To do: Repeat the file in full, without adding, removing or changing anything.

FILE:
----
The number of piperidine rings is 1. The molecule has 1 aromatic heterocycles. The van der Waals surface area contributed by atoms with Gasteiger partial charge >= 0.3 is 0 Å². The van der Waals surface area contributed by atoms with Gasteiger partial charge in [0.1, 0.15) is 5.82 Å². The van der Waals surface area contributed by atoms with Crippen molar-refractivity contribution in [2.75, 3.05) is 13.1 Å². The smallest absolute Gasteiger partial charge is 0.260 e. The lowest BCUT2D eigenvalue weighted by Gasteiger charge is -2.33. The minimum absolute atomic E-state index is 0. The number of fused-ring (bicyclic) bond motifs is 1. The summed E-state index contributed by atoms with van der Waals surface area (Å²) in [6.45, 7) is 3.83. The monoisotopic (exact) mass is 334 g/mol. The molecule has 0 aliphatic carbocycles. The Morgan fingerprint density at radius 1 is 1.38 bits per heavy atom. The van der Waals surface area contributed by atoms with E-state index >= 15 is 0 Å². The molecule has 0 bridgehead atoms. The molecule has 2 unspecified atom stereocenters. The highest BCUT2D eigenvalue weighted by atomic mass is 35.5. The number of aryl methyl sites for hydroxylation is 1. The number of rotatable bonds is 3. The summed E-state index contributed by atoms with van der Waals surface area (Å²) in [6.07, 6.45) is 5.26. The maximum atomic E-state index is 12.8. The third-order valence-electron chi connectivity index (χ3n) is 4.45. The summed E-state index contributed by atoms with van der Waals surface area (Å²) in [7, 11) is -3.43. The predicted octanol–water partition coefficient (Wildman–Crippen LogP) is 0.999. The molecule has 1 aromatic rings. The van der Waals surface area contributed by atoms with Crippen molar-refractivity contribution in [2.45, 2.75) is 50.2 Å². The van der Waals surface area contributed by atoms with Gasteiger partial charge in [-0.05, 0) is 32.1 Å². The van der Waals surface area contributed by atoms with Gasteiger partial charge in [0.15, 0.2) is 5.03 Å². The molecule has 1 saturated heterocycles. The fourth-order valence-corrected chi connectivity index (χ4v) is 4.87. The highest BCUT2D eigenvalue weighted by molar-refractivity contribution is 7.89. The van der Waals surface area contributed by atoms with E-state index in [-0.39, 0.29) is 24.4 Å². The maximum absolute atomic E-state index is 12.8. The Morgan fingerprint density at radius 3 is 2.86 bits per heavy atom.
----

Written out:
The number of piperidine rings is 1. The molecule has 1 aromatic heterocycles. The van der Waals surface area contributed by atoms with Gasteiger partial charge >= 0.3 is 0 Å². The van der Waals surface area contributed by atoms with Gasteiger partial charge in [0.1, 0.15) is 5.82 Å². The van der Waals surface area contributed by atoms with Crippen molar-refractivity contribution in [2.75, 3.05) is 13.1 Å². The smallest absolute Gasteiger partial charge is 0.260 e. The lowest BCUT2D eigenvalue weighted by Gasteiger charge is -2.33. The minimum absolute atomic E-state index is 0. The number of fused-ring (bicyclic) bond motifs is 1. The summed E-state index contributed by atoms with van der Waals surface area (Å²) in [6.45, 7) is 3.83. The monoisotopic (exact) mass is 334 g/mol. The molecule has 0 aliphatic carbocycles. The Morgan fingerprint density at radius 1 is 1.38 bits per heavy atom. The van der Waals surface area contributed by atoms with E-state index >= 15 is 0 Å². The molecule has 0 bridgehead atoms. The molecule has 2 unspecified atom stereocenters. The highest BCUT2D eigenvalue weighted by atomic mass is 35.5. The number of aryl methyl sites for hydroxylation is 1. The number of rotatable bonds is 3. The summed E-state index contributed by atoms with van der Waals surface area (Å²) in [6.07, 6.45) is 5.26. The maximum atomic E-state index is 12.8. The third-order valence-electron chi connectivity index (χ3n) is 4.45. The summed E-state index contributed by atoms with van der Waals surface area (Å²) in [7, 11) is -3.43. The predicted octanol–water partition coefficient (Wildman–Crippen LogP) is 0.999. The molecule has 1 aromatic rings. The van der Waals surface area contributed by atoms with Crippen molar-refractivity contribution in [2.45, 2.75) is 50.2 Å². The van der Waals surface area contributed by atoms with Gasteiger partial charge in [-0.05, 0) is 32.1 Å². The van der Waals surface area contributed by atoms with Gasteiger partial charge in [0.15, 0.2) is 5.03 Å². The molecule has 1 saturated heterocycles. The fourth-order valence-corrected chi connectivity index (χ4v) is 4.87. The highest BCUT2D eigenvalue weighted by molar-refractivity contribution is 7.89. The van der Waals surface area contributed by atoms with E-state index in [-0.39, 0.29) is 24.4 Å². The maximum absolute atomic E-state index is 12.8. The Morgan fingerprint density at radius 3 is 2.86 bits per heavy atom.